Eze is the audience’s proxy in Nigerian Prince, the endearingly naïve and displaced figure who slowly comes to learn about the day-to-day particulars of life in Lagos, which include taking baths rather than showers and lighting kerosene lamps to cope with power outages. Bell handles his role proficiently, but it’s Uche’s Pius who quickly becomes the charismatic center of attention. In his orchestration of a black money scam alongside partner Baba (Toyin Oshinaike)—which has the duo trying to convince dupes that dark construction paper is really American currency coated in gunk that can be removed with a special chemical concoction—Pius affords a window onto a unique illicit milieu. Not that Pius is a peerless pro; on the contrary, he’s a hustler struggling to make ends meet (hence his stealing food from his mom’s house), and also to ensure that police captain Smart (Bimbo Manuel) is happy, since the corrupt law enforcement bigwig demands a cut from Pius’s every job. And if he doesn’t get that money, or is double-crossed, dire punishment follows.
Co-written by Andrew Long (and executive-produced by Spike Lee, who served as Okoro’s NYU mentor), the film can occasionally be clunky, as when Eze’s mom bluntly tells Eze, “You’re there to learn who you are, and where you’re from.” And though its aesthetics are often no more competent, Okoro’s habit of situating Pius at the far edge (or in the corner) of the frame proves a subtle means of conveying both his isolation (especially from his mother) and his less-than-straightforward character. Even with its $1 million budget, Nigerian Prince looks like a low-fi affair, which can make its storytelling feel wobbly but allows it to capture an authentic sense of its underdeveloped settings.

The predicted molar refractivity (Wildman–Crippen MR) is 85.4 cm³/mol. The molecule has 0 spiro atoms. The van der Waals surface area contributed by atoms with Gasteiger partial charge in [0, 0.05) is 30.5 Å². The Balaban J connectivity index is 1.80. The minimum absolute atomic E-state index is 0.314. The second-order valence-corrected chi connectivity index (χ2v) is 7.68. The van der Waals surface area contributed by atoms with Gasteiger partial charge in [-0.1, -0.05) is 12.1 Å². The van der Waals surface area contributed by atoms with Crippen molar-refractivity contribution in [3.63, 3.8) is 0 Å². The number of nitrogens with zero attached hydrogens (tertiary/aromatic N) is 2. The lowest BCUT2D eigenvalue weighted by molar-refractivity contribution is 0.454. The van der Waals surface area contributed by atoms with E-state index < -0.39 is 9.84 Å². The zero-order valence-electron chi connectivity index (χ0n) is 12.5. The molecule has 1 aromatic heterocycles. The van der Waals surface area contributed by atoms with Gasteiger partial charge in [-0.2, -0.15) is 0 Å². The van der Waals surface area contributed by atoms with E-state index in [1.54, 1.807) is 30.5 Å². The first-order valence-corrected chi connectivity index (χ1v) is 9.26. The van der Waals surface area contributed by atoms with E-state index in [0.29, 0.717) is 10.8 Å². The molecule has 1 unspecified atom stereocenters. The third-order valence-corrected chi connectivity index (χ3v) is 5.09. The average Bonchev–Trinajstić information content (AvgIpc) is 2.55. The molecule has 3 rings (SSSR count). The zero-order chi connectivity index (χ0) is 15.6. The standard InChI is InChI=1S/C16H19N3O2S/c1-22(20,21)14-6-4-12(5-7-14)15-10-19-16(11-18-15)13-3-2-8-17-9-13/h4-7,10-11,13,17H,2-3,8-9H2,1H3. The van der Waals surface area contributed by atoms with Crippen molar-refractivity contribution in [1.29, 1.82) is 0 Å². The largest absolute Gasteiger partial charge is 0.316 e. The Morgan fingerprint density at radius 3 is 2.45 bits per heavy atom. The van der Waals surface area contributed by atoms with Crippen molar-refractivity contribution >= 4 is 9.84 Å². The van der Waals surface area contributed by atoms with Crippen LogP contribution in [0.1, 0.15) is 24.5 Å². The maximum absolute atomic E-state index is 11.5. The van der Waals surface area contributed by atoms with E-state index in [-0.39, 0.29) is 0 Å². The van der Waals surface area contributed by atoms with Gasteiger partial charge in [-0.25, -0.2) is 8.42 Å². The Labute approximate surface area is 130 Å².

More than its good-natured humor or intermittent suspense—both of which are encapsulated by an extended single take that tracks Pius through a parking lot as pursuers multiply around him—it’s newcomer Uche who truly enlivens Nigerian Prince. Not only faintly resembling Wesley Snipes but also exhibiting the star’s blend of mega-watt charm and ruthless menace, the actor is an arresting screen presence, capable of carrying the material’s primary dramatic load without resorting to overblown or affected theatrics. He’s a naturally magnetic performer, and in a scene that features Pius breaking down in tears outside an apartment door, only to then compose himself before anyone witnesses this moment of weakness, he locates the internal and external dichotomies at the heart of Okoro’s tale. Like Eze, his criminal ultimately seeks escape from his surroundings. If Hollywood were wise, it’d welcome the promising actor with open arms.